Nigeria’s many woes and challenges started at independence when our nationalists and politicians ignored the cultural dimension of nationalism and focused on the political. All they did to culture was tokenistic in the sense that they wanted to prove to the colonialist that Nigeria had a rich cultural heritage that we all could be proud of. They did not realise that culture was a political ideology that could be used to aid development. Thus, they failed to mobilise the diversified cultures of Nigeria to firstly, create a Nigerian cultural identity and secondly define who the Nigerian people are. This, therefore, is one of reasons why there is so much tension in our political life today and consequently the different ethnic agitations that have led to our slow pace of development. Ghana got it right through Kwame Nkrumah who alongside the struggle for independence initiated a cultural revolution in every aspect of the Ghanaian life. Today, Ghana is more politically stable than Nigeria, thanks to Nkrumah who right from the onset defined for Ghana the role that culture could play in its economic development.

At independence in Nigeria there was a cultural renaissance of a sort; a clamour to go back to our past and culture, without any attempt at forging a national culture and identity. The National Council for Arts and Culture (NCAC) was set up which gave birth to the National Festival of Arts and Culture (NAFEST) that set for itself the goals of promoting the arts and culture of Nigeria. This it has done till date.

The belief of many of our leaders and policy makers is that culture was a luxury and that  any concerns shown for its promotion according to Frank Aig-Imoukhuede was misplaced in the priorities of national development. They refused to see the necessity to take into account the cultural dimensions of development. By 1977 the Gen Olusegun Obasanjo administration hosted the 2nd World Black Festival of Arts and Culture (FESTAC). The process of having a cultural policy for Nigeria started in 1976, and went through 1982. By 1984 a review of the document was fine-tuned and it was by 1988 that the cultural policy document was finally launched. Till date, many provisions of that document are yet to be implemented particularly the endowment fund for the arts.

Another impetus that gave rise to the speedy development of Nigeria’s culture was the Unite Nation’s declaration of the “World Decade for Cultural Development” (WDCD), which was launched in 1988, the year Nigeria launched her Cultural Policy. The United Nations declared 1988-1997 the World Decade for Cultural Development (WDCD) in which it was expected that member countries will draw attention to the role of culture in development.

According to Mr. Javier Perez de Cueller, the then Secretary General of the United Nations, as quoted by Angela-Ugo Uyah,

One of the reasons why the international community failed to attain some of the aims it has set for itself was because of the importance of the human factor – that complex web of relationship and beliefs, values and motivations, which lies at the very heart of a culture had been underestimated in many development projects (164).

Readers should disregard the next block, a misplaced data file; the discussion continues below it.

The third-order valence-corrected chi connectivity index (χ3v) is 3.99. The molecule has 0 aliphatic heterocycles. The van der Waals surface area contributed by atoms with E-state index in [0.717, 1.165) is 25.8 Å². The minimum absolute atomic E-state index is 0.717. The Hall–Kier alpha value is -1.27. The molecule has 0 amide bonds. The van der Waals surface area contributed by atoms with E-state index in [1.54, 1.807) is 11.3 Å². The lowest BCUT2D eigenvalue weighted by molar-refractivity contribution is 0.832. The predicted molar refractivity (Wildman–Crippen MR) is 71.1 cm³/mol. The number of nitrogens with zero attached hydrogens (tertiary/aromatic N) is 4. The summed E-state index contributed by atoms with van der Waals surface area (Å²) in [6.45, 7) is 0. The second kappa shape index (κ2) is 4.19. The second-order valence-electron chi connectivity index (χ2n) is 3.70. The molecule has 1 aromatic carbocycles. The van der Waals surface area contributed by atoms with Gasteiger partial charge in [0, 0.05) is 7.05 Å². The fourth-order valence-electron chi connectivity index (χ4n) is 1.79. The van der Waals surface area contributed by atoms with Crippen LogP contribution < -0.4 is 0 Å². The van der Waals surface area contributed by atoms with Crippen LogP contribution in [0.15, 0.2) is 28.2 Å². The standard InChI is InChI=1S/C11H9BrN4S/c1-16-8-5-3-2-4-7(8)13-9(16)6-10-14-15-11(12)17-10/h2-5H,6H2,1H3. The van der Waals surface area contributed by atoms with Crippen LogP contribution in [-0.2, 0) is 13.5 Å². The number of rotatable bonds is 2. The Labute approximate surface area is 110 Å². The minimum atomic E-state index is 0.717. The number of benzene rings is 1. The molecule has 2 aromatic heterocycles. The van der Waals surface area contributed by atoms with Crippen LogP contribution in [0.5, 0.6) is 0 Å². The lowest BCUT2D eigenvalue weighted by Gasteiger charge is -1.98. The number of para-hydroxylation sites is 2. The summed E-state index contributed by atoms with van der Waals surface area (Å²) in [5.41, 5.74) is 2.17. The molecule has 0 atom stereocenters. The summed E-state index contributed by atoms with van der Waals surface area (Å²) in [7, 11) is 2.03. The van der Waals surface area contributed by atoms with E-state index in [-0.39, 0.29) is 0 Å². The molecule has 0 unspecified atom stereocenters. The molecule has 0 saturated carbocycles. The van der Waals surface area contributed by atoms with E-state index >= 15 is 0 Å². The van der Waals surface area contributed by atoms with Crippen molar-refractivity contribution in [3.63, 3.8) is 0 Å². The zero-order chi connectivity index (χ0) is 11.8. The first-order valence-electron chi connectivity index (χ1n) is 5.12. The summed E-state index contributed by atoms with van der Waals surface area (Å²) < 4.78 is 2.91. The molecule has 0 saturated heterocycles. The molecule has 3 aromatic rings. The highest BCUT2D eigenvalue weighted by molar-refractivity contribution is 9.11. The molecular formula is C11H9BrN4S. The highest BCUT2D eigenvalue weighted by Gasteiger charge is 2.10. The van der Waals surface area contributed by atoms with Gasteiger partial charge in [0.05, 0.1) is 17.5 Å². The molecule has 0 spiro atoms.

In 1992, the Nigeria Institute for Cultural Orientation (NICO) was set up as part of the implementation of the World Decade for Cultural Development (WDCD). It was not until 1999, during Nigeria’s Third Republic that the country deemed it fit to set up the Federal Ministry of Culture and Tourism to help galvanise developments in the cultural sector of Nigeria.

Some of the developments above brought about the explosions in the music and film industry to the extent that the Nigerian film industry (Nollywood) has become the 2nd largest film industry in the world, in terms of production quantity, after Bollywood (the Indian film industry).

Culture as Catalyst for Economic Development:                             

Before the World Decade for Cultural Development was launched in 1988, the 1982 Mexico City Conference had drawn attention to the role of culture in the developmental plans of governments around the world. The conference had defined development as, a “complex comprehensive and multi-dimensional process which extends beyond mere economic growth to incorporate all dimensions of life and all energies of a community, all of whose members are called upon to make a contribution and can expect a share in the benefit” (Uyah 165).

According to Uyah, the conference established the fact that, “development should be based on the will of such society and should express its fundamental identity” (166). It went further to opine that, “balanced development can therefore only be ensured by making cultural  factors an integral part  of the strategies designed to achieve it, consequently these strategies should always be devised in the light of the historical, social and cultural context of each society” (Uyah 166). Uyah further notes that, the above definition adopted by the Mexico City Conference reflected the international community’s recognition, in principle, of the need to go beyond the purely economic view of development and cultural factors among the diverse components of the multidimensional development process (167). Thus, after the conference, there was: